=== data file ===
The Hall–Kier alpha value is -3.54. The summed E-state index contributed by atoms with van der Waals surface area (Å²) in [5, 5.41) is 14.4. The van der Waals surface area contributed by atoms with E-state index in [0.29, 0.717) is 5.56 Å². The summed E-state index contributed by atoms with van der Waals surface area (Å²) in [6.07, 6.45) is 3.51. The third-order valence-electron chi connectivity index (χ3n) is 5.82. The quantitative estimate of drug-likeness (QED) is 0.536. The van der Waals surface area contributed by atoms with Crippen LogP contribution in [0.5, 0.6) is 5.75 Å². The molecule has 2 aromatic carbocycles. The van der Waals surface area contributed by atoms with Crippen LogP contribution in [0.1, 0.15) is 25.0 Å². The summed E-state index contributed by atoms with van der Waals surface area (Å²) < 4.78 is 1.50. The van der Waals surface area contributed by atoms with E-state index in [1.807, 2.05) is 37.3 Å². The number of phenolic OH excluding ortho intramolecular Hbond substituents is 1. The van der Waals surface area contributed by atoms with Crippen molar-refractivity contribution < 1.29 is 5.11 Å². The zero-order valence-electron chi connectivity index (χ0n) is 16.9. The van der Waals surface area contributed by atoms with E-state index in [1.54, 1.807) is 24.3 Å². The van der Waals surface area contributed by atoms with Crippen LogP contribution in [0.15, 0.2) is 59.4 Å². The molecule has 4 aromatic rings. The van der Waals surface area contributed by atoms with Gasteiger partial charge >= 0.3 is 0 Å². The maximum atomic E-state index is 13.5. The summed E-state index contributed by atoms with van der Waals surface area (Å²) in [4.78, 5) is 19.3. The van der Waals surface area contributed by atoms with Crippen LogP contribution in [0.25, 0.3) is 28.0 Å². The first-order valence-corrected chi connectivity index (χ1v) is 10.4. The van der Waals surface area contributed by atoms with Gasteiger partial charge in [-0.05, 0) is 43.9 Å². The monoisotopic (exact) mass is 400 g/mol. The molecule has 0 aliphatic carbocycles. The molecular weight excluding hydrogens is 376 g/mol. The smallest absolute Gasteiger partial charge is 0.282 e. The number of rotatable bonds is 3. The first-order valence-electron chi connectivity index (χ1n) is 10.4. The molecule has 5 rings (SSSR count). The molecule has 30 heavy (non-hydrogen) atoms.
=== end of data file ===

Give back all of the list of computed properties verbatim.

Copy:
The Hall–Kier alpha value is -3.54. The summed E-state index contributed by atoms with van der Waals surface area (Å²) in [5, 5.41) is 14.4. The van der Waals surface area contributed by atoms with E-state index in [0.29, 0.717) is 5.56 Å². The summed E-state index contributed by atoms with van der Waals surface area (Å²) in [6.07, 6.45) is 3.51. The third-order valence-electron chi connectivity index (χ3n) is 5.82. The quantitative estimate of drug-likeness (QED) is 0.536. The van der Waals surface area contributed by atoms with Crippen LogP contribution in [0.5, 0.6) is 5.75 Å². The molecule has 2 aromatic carbocycles. The van der Waals surface area contributed by atoms with Crippen LogP contribution in [0.1, 0.15) is 25.0 Å². The summed E-state index contributed by atoms with van der Waals surface area (Å²) < 4.78 is 1.50. The van der Waals surface area contributed by atoms with E-state index in [1.807, 2.05) is 37.3 Å². The number of phenolic OH excluding ortho intramolecular Hbond substituents is 1. The van der Waals surface area contributed by atoms with Crippen molar-refractivity contribution < 1.29 is 5.11 Å². The zero-order valence-electron chi connectivity index (χ0n) is 16.9. The van der Waals surface area contributed by atoms with E-state index in [1.54, 1.807) is 24.3 Å². The van der Waals surface area contributed by atoms with Crippen LogP contribution in [0.15, 0.2) is 59.4 Å². The molecule has 4 aromatic rings. The van der Waals surface area contributed by atoms with Gasteiger partial charge >= 0.3 is 0 Å². The maximum atomic E-state index is 13.5. The summed E-state index contributed by atoms with van der Waals surface area (Å²) in [4.78, 5) is 19.3. The van der Waals surface area contributed by atoms with Crippen LogP contribution in [0.25, 0.3) is 28.0 Å². The first-order valence-corrected chi connectivity index (χ1v) is 10.4. The van der Waals surface area contributed by atoms with Gasteiger partial charge in [-0.05, 0) is 43.9 Å². The monoisotopic (exact) mass is 400 g/mol. The molecule has 0 aliphatic carbocycles. The molecular weight excluding hydrogens is 376 g/mol. The smallest absolute Gasteiger partial charge is 0.282 e. The number of rotatable bonds is 3. The first-order valence-electron chi connectivity index (χ1n) is 10.4. The molecule has 5 rings (SSSR count). The molecule has 30 heavy (non-hydrogen) atoms.